Motivating Creativity in Organizations: On Doing What You Love and Loving What You Do
by Teresa M. Amabile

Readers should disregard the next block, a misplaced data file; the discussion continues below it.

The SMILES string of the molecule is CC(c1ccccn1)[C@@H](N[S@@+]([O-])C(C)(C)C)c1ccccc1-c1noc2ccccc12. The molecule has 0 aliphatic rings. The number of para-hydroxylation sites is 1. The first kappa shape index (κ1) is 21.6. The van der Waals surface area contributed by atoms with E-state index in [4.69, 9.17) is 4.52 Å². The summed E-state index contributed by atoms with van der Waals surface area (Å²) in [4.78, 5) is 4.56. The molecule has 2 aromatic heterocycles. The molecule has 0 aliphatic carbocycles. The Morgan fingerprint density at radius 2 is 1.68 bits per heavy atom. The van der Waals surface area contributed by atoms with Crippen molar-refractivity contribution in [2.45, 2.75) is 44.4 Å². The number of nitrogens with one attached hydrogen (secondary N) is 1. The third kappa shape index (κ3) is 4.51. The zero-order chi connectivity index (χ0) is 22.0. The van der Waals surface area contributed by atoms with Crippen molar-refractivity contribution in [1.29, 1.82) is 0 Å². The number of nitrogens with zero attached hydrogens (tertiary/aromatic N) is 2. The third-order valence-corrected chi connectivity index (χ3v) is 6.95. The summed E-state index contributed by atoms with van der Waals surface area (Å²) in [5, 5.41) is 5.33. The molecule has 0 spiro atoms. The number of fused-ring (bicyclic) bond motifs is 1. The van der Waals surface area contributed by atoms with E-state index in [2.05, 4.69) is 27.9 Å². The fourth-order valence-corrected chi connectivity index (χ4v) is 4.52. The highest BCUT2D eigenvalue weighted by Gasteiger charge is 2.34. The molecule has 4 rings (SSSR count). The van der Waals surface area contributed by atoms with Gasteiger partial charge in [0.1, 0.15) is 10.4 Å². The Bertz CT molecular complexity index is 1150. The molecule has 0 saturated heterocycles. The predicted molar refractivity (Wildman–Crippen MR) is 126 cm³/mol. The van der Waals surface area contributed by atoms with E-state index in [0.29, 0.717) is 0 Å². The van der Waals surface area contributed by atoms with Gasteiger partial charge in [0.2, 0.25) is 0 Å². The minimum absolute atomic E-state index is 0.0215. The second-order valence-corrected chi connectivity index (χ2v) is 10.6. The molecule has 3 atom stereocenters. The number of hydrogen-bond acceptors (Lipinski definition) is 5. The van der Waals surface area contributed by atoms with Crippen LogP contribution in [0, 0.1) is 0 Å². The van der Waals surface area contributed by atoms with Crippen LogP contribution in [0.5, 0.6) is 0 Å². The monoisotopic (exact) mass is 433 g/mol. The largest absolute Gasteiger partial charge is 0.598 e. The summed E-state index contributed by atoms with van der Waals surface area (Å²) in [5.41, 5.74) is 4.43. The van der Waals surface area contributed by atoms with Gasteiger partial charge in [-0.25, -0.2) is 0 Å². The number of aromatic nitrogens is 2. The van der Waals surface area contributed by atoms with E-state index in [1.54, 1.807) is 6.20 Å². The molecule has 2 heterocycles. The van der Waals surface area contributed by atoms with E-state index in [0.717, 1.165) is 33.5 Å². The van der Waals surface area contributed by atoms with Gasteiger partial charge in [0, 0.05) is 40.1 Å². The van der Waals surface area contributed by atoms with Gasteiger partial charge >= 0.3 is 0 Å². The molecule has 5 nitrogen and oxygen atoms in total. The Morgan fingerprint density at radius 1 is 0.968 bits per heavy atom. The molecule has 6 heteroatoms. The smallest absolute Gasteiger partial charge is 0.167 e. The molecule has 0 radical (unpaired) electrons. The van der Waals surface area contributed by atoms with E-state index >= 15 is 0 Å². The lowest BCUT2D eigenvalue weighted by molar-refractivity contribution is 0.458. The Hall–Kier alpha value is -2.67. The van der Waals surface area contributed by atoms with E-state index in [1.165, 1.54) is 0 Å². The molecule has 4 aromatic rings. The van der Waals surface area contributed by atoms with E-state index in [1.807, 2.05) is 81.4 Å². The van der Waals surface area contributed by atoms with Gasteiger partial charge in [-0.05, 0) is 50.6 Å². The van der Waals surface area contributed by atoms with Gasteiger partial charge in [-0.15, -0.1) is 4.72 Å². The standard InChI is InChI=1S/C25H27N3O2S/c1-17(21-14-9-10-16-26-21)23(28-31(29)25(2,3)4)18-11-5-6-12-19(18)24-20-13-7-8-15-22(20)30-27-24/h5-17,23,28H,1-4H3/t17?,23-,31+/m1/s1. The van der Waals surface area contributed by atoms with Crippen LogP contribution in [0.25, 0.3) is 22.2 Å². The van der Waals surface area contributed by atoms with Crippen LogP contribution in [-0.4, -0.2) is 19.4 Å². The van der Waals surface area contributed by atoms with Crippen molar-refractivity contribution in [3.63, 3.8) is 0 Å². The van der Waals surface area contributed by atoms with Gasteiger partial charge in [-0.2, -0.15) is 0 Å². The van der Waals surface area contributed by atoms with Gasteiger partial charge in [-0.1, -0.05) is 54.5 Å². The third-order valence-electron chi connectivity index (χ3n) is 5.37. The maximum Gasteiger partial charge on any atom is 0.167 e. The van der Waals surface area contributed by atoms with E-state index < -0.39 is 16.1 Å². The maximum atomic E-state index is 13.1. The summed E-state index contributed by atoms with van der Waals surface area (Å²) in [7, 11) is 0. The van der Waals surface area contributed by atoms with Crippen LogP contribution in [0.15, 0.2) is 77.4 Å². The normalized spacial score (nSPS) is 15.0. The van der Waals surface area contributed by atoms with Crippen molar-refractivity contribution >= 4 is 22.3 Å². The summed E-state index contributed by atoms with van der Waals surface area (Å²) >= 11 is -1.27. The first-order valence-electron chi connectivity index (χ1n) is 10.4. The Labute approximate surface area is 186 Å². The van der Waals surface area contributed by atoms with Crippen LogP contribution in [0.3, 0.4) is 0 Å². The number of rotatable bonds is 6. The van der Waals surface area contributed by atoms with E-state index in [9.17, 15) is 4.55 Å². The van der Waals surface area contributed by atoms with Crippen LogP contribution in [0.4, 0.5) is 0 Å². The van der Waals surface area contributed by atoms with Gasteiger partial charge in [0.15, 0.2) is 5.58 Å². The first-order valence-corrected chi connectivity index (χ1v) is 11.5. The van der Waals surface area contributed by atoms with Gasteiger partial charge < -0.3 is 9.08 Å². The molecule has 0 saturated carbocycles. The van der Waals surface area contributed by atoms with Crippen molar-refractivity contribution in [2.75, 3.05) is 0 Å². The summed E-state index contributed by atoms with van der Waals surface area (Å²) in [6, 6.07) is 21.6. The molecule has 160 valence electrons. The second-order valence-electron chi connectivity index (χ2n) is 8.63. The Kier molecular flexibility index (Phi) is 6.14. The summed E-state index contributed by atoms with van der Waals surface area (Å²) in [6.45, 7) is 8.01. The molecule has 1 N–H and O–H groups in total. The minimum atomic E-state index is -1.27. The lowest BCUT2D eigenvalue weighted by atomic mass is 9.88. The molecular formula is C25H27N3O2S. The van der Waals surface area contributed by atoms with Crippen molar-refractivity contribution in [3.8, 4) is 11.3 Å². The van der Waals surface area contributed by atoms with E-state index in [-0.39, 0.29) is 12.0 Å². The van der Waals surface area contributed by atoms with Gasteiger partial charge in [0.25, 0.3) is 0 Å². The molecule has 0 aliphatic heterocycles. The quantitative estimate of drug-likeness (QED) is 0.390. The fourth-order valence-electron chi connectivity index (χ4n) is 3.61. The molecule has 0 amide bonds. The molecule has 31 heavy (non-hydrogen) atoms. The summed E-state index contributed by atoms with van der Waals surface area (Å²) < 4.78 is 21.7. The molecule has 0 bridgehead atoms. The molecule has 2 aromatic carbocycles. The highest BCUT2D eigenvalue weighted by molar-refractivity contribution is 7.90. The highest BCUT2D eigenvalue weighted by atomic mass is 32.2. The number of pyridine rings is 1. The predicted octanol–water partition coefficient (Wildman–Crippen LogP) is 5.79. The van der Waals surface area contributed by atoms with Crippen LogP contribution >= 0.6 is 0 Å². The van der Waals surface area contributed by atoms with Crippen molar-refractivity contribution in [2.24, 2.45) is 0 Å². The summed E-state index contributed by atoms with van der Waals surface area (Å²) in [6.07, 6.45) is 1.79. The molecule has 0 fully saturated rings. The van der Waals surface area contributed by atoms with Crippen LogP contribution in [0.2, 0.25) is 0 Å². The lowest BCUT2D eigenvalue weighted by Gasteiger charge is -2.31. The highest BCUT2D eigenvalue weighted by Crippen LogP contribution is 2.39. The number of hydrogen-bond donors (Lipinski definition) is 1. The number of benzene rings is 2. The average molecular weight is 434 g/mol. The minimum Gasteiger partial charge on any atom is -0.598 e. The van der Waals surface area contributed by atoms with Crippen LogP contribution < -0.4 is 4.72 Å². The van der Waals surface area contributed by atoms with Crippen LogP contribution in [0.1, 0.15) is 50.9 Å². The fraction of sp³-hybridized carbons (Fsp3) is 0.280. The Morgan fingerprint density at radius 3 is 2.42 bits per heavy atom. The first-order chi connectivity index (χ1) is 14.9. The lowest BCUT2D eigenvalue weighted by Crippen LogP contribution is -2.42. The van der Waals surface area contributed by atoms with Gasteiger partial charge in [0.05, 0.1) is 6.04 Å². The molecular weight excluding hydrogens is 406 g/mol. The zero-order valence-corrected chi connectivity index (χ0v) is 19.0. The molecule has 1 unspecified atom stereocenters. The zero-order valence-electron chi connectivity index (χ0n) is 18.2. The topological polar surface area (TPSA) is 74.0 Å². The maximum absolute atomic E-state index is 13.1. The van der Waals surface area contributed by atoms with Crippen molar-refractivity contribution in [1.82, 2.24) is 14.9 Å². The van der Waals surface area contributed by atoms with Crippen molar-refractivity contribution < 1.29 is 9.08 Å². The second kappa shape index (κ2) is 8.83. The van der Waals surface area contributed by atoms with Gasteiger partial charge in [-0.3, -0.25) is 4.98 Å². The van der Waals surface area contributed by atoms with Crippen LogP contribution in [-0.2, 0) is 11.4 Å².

Arthur Schawlow, winner of the Nobel prize in physics in 1981, was once asked what, in his opinion, made the difference between highly creative and less-creative scientists. He replied, “The labor of love aspect is important. The most successful scientists often are not the most talented. But they are the ones who are impelled by curiosity. They’ve got to know what the answer is.” Schawlow’s insights about scientific creativity highlight the importance of intrinsic motivation: the motivation to work on something because it is interesting, involving, exciting, satisfying, or personally challenging. There is abundant evidence that people will be most creative when they are primarily intrinsically motivated, rather than extrinsically motivated by expected evaluation, surveillance, competition with peers, dictates from superiors, or the promise of rewards. Motivating creativity is possible.